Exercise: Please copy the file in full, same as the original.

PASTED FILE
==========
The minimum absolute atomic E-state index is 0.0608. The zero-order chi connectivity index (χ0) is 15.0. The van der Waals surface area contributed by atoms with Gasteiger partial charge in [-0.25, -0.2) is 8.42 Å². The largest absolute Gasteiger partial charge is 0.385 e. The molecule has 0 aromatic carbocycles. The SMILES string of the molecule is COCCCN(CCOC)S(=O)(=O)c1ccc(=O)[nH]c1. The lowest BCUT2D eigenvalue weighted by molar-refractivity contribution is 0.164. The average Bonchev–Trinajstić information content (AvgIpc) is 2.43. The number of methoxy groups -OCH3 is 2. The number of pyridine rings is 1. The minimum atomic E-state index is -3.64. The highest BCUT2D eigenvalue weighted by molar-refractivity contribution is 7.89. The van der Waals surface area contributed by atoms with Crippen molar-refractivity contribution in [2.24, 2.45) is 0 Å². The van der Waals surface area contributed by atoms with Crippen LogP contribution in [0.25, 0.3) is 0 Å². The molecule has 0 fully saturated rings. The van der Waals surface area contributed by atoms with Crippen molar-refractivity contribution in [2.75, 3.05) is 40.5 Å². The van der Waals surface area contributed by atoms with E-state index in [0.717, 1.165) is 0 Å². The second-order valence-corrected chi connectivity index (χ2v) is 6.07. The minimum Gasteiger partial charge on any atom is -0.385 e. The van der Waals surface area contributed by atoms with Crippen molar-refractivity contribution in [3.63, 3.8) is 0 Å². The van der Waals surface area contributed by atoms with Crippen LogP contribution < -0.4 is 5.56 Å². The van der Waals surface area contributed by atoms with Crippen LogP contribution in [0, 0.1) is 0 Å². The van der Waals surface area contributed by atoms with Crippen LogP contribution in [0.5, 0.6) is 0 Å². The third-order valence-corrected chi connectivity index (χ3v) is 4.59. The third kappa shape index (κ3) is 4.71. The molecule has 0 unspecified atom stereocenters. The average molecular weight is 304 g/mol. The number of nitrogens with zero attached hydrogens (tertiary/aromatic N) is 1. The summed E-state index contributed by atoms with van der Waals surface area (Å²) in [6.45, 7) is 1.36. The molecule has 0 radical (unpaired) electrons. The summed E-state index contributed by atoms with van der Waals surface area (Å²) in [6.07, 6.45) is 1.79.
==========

The minimum absolute atomic E-state index is 0.0608. The zero-order chi connectivity index (χ0) is 15.0. The van der Waals surface area contributed by atoms with Gasteiger partial charge in [-0.25, -0.2) is 8.42 Å². The largest absolute Gasteiger partial charge is 0.385 e. The molecule has 0 aromatic carbocycles. The SMILES string of the molecule is COCCCN(CCOC)S(=O)(=O)c1ccc(=O)[nH]c1. The lowest BCUT2D eigenvalue weighted by molar-refractivity contribution is 0.164. The average Bonchev–Trinajstić information content (AvgIpc) is 2.43. The number of methoxy groups -OCH3 is 2. The number of pyridine rings is 1. The minimum atomic E-state index is -3.64. The highest BCUT2D eigenvalue weighted by molar-refractivity contribution is 7.89. The van der Waals surface area contributed by atoms with Crippen molar-refractivity contribution in [2.24, 2.45) is 0 Å². The van der Waals surface area contributed by atoms with Crippen LogP contribution in [0.25, 0.3) is 0 Å². The molecule has 0 fully saturated rings. The van der Waals surface area contributed by atoms with Crippen molar-refractivity contribution in [2.75, 3.05) is 40.5 Å². The van der Waals surface area contributed by atoms with E-state index in [0.717, 1.165) is 0 Å². The second-order valence-corrected chi connectivity index (χ2v) is 6.07. The minimum Gasteiger partial charge on any atom is -0.385 e. The van der Waals surface area contributed by atoms with Crippen molar-refractivity contribution in [3.63, 3.8) is 0 Å². The van der Waals surface area contributed by atoms with Crippen LogP contribution < -0.4 is 5.56 Å². The van der Waals surface area contributed by atoms with Crippen LogP contribution in [0, 0.1) is 0 Å². The van der Waals surface area contributed by atoms with Crippen LogP contribution in [0.5, 0.6) is 0 Å². The third-order valence-corrected chi connectivity index (χ3v) is 4.59. The third kappa shape index (κ3) is 4.71. The molecule has 0 unspecified atom stereocenters. The average molecular weight is 304 g/mol. The number of nitrogens with zero attached hydrogens (tertiary/aromatic N) is 1. The summed E-state index contributed by atoms with van der Waals surface area (Å²) in [6.45, 7) is 1.36. The molecule has 0 radical (unpaired) electrons. The summed E-state index contributed by atoms with van der Waals surface area (Å²) in [6.07, 6.45) is 1.79.